At the start of every school year since 2018, Wayne County Prosecutor Kym Worthy sends the “school threat letter,” as it’s known in her office, to all the districts in her jurisdiction. In five languages (English, Spanish, Arabic, Bengali and Hmong), it lays out the now well-known facts about school shootings in the United States: They’re depressingly common. Shooters almost always give advance notice of their plans. Because of this, while most school threats are empty, every single one must be taken seriously:
“Michigan law, however, makes it a crime to make a threat, even if the person making the threat did not have the intent or the capability of actually carrying it out,” the letter reads in part.
Worthy’s office currently has 42 open cases of school threats, all made in the wake of the Oxford High School mass shooting Nov. 30. The juvenile defendants range in age from 12 to 17.
If that sounds like a lot, it is and it isn’t. After the Parkland, Fla., mass shooting at Marjory Stoneman Douglas High School in 2018, the nonprofit Educator’s School Safety Network traced school-violence threats made in the nine days immediately following the incident, and came up with a staggering number: 638 spread across the United States.
And that’s probably a low number, the organization estimated. No government agency traces these threats, according to USA Today.
Charged as Juveniles
Maria Miller, Worthy’s spokesperson, notes that the children who communicated threats to their own or others’ schools are all charged as juveniles, and won’t be sentenced like adults. There’s no one-size-fits-all penalty – that depends on individual judges, who will determine sentences based on a variety of factors for each defendant and case, including past offenses, school performance and the facts of the case – but “it’s important there are consequences for these actions,” Miller said.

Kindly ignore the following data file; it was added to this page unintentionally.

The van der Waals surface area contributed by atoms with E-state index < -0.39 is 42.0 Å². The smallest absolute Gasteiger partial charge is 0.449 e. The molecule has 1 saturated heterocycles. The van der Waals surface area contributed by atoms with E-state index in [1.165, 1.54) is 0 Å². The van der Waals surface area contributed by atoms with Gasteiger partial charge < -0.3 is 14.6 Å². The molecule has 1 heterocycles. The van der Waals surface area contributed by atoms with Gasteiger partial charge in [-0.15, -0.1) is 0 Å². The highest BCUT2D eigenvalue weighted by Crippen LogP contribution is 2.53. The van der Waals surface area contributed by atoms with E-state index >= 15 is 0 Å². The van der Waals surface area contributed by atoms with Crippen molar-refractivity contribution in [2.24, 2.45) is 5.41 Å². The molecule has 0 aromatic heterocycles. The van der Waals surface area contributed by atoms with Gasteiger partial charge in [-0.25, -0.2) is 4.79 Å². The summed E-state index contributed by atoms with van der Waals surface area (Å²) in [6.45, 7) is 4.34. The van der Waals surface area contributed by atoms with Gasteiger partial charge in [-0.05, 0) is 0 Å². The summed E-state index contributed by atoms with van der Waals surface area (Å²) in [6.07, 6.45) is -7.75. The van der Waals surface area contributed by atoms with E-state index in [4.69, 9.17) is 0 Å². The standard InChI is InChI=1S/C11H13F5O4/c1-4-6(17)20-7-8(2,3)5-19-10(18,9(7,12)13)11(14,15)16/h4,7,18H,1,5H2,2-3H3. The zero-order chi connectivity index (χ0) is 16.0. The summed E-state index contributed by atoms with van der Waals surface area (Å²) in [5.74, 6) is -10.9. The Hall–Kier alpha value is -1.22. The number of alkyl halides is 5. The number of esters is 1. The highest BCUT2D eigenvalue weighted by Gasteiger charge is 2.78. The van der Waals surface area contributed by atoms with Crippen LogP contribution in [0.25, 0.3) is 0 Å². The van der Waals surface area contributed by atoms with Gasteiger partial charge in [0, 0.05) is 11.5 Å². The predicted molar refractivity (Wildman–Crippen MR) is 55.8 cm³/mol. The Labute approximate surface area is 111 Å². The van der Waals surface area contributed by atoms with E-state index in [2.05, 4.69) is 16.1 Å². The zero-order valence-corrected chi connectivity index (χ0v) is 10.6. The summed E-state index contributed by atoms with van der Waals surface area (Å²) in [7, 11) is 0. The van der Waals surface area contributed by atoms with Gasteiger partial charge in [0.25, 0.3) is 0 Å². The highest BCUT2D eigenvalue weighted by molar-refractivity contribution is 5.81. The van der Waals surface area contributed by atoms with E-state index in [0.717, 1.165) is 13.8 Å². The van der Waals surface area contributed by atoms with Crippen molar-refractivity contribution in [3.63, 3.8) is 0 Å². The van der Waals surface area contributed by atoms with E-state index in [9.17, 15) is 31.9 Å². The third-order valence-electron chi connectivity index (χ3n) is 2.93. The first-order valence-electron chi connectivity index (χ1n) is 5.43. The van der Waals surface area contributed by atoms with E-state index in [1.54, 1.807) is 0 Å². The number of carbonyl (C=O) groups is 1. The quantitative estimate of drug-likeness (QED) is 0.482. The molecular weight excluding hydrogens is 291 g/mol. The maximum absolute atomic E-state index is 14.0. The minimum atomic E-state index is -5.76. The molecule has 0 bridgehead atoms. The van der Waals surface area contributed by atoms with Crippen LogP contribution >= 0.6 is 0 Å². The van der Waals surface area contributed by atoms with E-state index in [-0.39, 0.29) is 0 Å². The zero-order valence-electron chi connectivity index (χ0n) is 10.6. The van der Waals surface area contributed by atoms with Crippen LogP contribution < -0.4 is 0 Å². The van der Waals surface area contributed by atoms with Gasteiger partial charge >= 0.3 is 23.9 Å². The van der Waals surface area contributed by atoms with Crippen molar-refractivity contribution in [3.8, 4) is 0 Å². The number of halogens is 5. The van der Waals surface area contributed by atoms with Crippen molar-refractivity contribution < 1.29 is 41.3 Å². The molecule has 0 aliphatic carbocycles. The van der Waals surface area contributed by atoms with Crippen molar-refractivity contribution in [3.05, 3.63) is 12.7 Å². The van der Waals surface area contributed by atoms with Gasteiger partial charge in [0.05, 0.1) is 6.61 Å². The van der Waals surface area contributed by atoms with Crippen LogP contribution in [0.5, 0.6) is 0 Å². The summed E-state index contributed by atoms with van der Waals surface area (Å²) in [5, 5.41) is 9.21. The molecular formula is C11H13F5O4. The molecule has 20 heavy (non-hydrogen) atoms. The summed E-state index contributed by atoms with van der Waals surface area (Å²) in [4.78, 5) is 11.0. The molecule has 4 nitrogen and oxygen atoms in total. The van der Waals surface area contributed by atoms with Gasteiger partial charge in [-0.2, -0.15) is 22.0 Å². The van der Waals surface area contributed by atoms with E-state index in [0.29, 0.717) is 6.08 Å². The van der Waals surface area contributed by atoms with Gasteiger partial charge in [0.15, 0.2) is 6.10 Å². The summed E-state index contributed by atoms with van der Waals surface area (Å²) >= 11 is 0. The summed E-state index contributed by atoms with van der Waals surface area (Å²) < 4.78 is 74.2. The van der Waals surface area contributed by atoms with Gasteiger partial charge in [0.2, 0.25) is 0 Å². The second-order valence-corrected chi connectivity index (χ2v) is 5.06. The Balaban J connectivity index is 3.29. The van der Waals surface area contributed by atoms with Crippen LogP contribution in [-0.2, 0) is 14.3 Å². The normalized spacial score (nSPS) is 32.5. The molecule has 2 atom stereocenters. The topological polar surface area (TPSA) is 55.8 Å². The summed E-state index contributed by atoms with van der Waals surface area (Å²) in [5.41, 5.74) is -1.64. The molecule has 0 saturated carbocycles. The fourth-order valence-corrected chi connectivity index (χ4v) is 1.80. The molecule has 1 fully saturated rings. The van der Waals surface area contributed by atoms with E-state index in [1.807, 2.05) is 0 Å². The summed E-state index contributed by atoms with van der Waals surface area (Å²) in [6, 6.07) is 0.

The offenses themselves ranged from phoned or texted warnings of violence to possession of weapons and assault. The schools involved were both traditional and charter academies, and were located both in the city of Detroit and in the suburbs, including Wyandotte, Grosse Pointe, Dearborn Heights and Harper Woods. Most were boys, but many were girls.
Why teens, and preteens, take such heedless actions is a tougher problem. Are they being typical teenagers, or do more kids than we know really hate school? A little of both.
Henry Ford Health System psychologist Kelly Melistas says the normal pressures of adolescence have been turned up to 11, which doesn’t help.
“Obviously, there’s a lot that’s going on,” Melistas said. “Piggybacked on top of the pandemic, and everything else that’s been going on in their lives? It doesn’t help.”
The “everything else” includes social media pressures, disruption of families, the upending of school schedules due to Covid, along with the fact adolescents often “sit on their feelings too long,” at least with the people in a position to help them.
“The mental health (problems) of kids and adolescents is at an all-time fever pitch now,” Melistas said. Not only that, there’s a severe shortage of inpatient beds for minors in Michigan, a HFHS spokesperson said – just 389 statewide, for a population of roughly 3 million.
And even in easier, calmer times, teens are still children, no matter how sophisticated they may seem. As such, they often lack the impulse control that would stop an adult from commiting an objectively stupid act like an empty threat of violence, whether for revenge, mischief or just to get out of class early, or for the day.
“The pressure and stressors that kids have to contend with, having not developed” that impulse control, are sizable, Melistas said. “There’s so much they’re contending with, and they don’t know how to. It’s like dropping a kid on a basketball court and telling him to play, without knowing anything about the game.”
Miller said most of the children who made the threats that landed them in the prosecutor’s sights will be dealt with as children. But they’re still serious; classes were canceled in more than one district after they were received.
“Quelling school threats is going to take the work of all of us,” said Worthy. “It is also going to take facing head on the access our children have for guns and their fascination with them.”
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